The ELMS timetable was to consult on the top line design and run tests and trials in 2020 (which are still happening but some will be delayed), launch a full pilot of the scheme on a small portion of farms at the end of 2021, and roll out the full scheme to all farmers in 2024. This timetable was also aligned with the removal of the Basic Payment Scheme (BPS), which is currently due to be gradually reduced according to farm business size from 2021. Farm unions are pressing hard to delay this, as farmers need to deal with the crisis rather than longer term change, and they fear farmers will not manage without their current level of direct support.
As the cuts in BPS were going to pay for the cost of the ELMS roll out, this means there is a chance the whole timetable may be put back possibly by a year or more. The calls for a delay are understandable. But there is a strong reason for keeping ELMS timetable as it is and finding the money to pay for it from elsewhere. Farming needs to be supported in the major transition towards more nature and climate friendly systems and building ecological resilience.
In addition, any suggestions that ELMS is a replacement for BPS needs to be stopped. It is not a substitute or subsidy as such but a whole new contract between farmers and the public based on delivering public benefits. The good ideas embedded in the new scheme and the crisis in climate, nature and other issues which ELMS can start to help with have not gone away. So we need ELMS to stay on track even if BPS changes are delayed.
Other key issues include the significant advisory and training needs, spatial prioritisation, payments design, regulatory baselines and how the tests and trials are helping provide valuable evidence on how the scheme elements may work. There is a long way to go, and it is clear much is still to be worked out especially what the ELMS pilot can be used to assess. Do respond to the consultations when they reopen. The other national schemes in Wales and Scotland also will be of value given they are using different approaches.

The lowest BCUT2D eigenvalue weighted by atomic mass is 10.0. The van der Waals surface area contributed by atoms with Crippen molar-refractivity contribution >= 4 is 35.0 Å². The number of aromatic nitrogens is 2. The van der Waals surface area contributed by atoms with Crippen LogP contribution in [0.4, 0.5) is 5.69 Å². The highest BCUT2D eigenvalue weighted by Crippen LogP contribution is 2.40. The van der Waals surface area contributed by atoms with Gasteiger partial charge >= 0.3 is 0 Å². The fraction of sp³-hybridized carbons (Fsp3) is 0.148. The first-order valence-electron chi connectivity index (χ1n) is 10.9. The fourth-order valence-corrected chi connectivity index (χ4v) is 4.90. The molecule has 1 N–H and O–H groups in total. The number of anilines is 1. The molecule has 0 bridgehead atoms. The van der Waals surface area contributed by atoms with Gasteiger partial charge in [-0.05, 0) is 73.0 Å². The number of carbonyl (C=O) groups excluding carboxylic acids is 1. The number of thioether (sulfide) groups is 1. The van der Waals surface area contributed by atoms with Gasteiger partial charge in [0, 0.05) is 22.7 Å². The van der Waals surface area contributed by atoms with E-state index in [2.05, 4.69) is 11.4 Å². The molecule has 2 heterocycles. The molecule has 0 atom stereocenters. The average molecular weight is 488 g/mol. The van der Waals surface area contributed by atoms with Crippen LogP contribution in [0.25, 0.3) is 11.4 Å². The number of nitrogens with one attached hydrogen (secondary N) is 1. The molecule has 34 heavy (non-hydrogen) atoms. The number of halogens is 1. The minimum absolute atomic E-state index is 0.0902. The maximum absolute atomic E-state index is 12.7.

As not all our food is produced here, it is good to see Defra publish a new paper from their independent Taskforce on global supply chains. A quick glance suggests this is a useful exploration of the issues, vulnerabilities and harm created in global supply chains (food miles anyone?) but possibly with a weak set of recommendations given the big climate, nature and social crises related to global sourcing.
A final word to send a heartfelt thank you to all those who work in our food system. You are valued.
This blog is an updated version of one published in the ORFC newsletter.
Contact Vicki through email@example.com or follow her on Twitter @vickihird
Published 20 Apr 2020
Sustainable farming policy: Sustain encourages integration of sustainable food and farming into local, regional and national government policies.
Vicki Hird MSc FRES is an award winning expert, author, strategist and senior manager who has been working on environment, food and farming issues for over 30 years. As part- time Head of Sustainable Farming at Sustain, Vicki manages the farm team, policy, research and related campaigning and provides comment and guidance on these issues.
Head of Sustainable Farming Sustainable farming policy